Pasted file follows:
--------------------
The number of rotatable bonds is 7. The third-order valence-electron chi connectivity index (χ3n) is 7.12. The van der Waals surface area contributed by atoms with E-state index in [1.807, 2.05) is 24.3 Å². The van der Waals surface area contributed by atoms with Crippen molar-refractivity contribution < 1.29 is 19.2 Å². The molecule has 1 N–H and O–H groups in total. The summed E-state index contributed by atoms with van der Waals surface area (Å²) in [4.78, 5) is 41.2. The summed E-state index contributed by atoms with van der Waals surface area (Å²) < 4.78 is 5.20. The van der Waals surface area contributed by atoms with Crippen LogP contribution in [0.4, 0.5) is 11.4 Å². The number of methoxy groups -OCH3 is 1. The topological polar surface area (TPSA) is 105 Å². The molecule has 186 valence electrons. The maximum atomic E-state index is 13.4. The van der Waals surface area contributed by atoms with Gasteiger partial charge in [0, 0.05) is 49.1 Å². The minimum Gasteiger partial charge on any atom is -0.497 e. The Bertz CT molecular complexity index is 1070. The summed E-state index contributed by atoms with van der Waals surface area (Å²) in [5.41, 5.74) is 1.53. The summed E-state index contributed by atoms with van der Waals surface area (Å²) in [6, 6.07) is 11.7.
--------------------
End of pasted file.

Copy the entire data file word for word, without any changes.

The number of rotatable bonds is 7. The third-order valence-electron chi connectivity index (χ3n) is 7.12. The van der Waals surface area contributed by atoms with E-state index in [1.807, 2.05) is 24.3 Å². The van der Waals surface area contributed by atoms with Crippen molar-refractivity contribution < 1.29 is 19.2 Å². The molecule has 1 N–H and O–H groups in total. The summed E-state index contributed by atoms with van der Waals surface area (Å²) in [4.78, 5) is 41.2. The summed E-state index contributed by atoms with van der Waals surface area (Å²) < 4.78 is 5.20. The van der Waals surface area contributed by atoms with Crippen LogP contribution in [0.4, 0.5) is 11.4 Å². The number of methoxy groups -OCH3 is 1. The topological polar surface area (TPSA) is 105 Å². The molecule has 186 valence electrons. The maximum atomic E-state index is 13.4. The van der Waals surface area contributed by atoms with Gasteiger partial charge in [0, 0.05) is 49.1 Å². The minimum Gasteiger partial charge on any atom is -0.497 e. The Bertz CT molecular complexity index is 1070. The summed E-state index contributed by atoms with van der Waals surface area (Å²) in [5.41, 5.74) is 1.53. The summed E-state index contributed by atoms with van der Waals surface area (Å²) in [6, 6.07) is 11.7.